If you would prefer to be walked through all the information above by an expert, you do have the option to avail of our Expert-Led LIVE Online Food Safety Training at a nominal cost of $195. More details in this video below.



Read our 5 Facebook & Google trainee reviews


Companies We've Worked With

We have collaborated and delivered training at a number of performance-fuelled organizations and global brands, some of which are outlined below. 


Food Safe food safety training clients



We have a proven track record of delivering customized training at companies throughout New Zealand from Moerewa in Northland to Gore in Southland and across New Zealand from the rugged West Coast to Waiheke Island.


Some useful checklists to help with your food safety management and grading below:


  • Premises checklist
  • Maintenance and services checklist
  • Foodservice cleaning checklist
  • Weekly cleaning programme checklist
  • Temperature checklist
  • Stock rotation checklist



Take the challenge and test your understanding by doing the quiz below!



We have designed a useful mobile-friendly internal audit for you below, to help proactively identify gaps, on a regular and on-going basis rather than only before your verifier audits. Feel free to use it and share it!



If you would prefer to be walked through all the information below by an expert, you do have the option to avail of our Expert-Led LIVE Online Food Safety Training at a nominal cost of $195. More details in this video below.



Read our 5 Facebook & Google trainee reviews


We have a proven track record of delivering customized training at companies throughout New Zealand from Moerewa in Northland to Gore in Southland and across New Zealand from the rugged West Coast to Waiheke Island.


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Under the Food Act 2014 and Food Regulations 2015, all ECE centres must ensure that the food they provide children as part of their service is safe and suitable.


This video gives tips on what ECE centres need to do to get and stay verified. It covers the risks associated with people, places, processes & practices.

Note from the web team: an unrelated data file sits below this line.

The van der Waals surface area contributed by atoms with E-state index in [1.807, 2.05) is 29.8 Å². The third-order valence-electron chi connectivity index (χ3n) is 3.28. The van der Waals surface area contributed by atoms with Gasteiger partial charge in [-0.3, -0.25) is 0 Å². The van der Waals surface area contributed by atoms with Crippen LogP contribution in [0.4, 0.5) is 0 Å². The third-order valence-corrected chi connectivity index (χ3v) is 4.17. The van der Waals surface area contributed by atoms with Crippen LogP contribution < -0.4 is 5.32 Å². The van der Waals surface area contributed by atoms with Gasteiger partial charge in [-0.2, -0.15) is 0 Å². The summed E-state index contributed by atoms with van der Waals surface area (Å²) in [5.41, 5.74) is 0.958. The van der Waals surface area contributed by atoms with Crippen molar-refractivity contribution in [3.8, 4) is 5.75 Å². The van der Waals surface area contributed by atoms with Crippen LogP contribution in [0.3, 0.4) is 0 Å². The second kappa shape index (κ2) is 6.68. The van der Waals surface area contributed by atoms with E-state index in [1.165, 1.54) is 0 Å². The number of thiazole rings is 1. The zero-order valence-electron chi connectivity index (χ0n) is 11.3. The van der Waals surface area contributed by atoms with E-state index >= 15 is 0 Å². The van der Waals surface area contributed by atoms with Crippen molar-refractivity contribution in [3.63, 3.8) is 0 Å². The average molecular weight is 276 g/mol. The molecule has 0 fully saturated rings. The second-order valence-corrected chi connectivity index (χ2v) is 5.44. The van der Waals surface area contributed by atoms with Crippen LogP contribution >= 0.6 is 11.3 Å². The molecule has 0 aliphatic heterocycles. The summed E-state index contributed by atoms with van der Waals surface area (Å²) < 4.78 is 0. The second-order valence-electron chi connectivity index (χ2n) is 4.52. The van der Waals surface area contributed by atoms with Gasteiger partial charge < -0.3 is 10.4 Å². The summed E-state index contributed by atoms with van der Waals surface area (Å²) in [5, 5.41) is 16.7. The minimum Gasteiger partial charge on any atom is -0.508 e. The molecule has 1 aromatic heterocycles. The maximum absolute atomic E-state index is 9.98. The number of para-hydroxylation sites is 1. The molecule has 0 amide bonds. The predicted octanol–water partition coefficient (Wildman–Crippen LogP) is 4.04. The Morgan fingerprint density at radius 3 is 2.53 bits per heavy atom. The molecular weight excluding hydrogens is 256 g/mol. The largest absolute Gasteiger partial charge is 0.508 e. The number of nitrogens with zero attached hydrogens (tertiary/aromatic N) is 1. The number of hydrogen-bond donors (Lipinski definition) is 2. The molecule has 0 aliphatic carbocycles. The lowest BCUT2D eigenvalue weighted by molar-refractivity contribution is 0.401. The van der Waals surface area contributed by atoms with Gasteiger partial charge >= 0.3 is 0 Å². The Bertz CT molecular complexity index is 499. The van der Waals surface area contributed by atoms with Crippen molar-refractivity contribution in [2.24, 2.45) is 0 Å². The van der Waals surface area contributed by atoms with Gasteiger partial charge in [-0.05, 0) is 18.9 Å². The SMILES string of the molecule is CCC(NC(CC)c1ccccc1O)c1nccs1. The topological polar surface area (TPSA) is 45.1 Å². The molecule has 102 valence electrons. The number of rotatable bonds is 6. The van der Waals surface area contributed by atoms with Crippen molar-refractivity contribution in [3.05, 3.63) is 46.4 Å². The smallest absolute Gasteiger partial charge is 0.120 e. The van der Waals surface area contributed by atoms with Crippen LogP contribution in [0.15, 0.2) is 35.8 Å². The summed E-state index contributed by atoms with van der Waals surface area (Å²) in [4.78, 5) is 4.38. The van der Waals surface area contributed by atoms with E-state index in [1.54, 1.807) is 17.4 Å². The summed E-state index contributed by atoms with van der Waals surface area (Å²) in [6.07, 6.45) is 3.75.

Food Safe offers food safety training for ECE Centres in Auckland (North Shore, Manukau South Auckland and Grey Lynn), Hamilton, Christchurch and at sites across New Zealand.

ECE Centres need to check-off that staff know the procedures for:

  • Cleaning and sanitising
  • Managing waste
  • Controlling pests
  • Controlling hazards during food handling – essential process steps:
  • Temperature control (hotter than 60°C, cooler than 5°C)' for ingredients received
  • Chilling cooked dishes to below 5°C within 6 hours
  • Temperature control (hotter than 60°C, cooler than 5°C) for food transferred between centres (e.g. food prepared at a central kitchen, then delivered to sites)
  • Ensuring any person known to be sick does not handle food
  • Supervisor checks
  • Tracing of food prepared offsite, or frozen for later use
  • If any food is transferred between different sites of the company, label it with the food type, the date it was prepared, and the address of the recipient site
  • If any food is prepared, then frozen for later use, label it with the date of preparation.
  • Recall of food
  • Identify and dispose of any food affected by the recall, including any food transferred between sites or frozen
  • Your verifier may ask staff to describe or demonstrate these procedures

Check that records are up-to-date for:

  • Staff competency and training
  • Sickness, hygiene, and protective clothing
  • Pest management
  • Problems with food safety or suitability
  • Contaminated food (e.g. cleaning, pest control, or water treatment products).
  • Cooking Poultry
  • Proving that poultry has reached 75°C, you can record this for:
  • Each time an item is cooked
  • One item each batch
  • Chilled cooked food
  • Temperature of food received or transported
  • Recall for food
  • Record the details of any food identified and disposed of e.g. Notes (Examples) page.
  • Your verifier may ask to see your records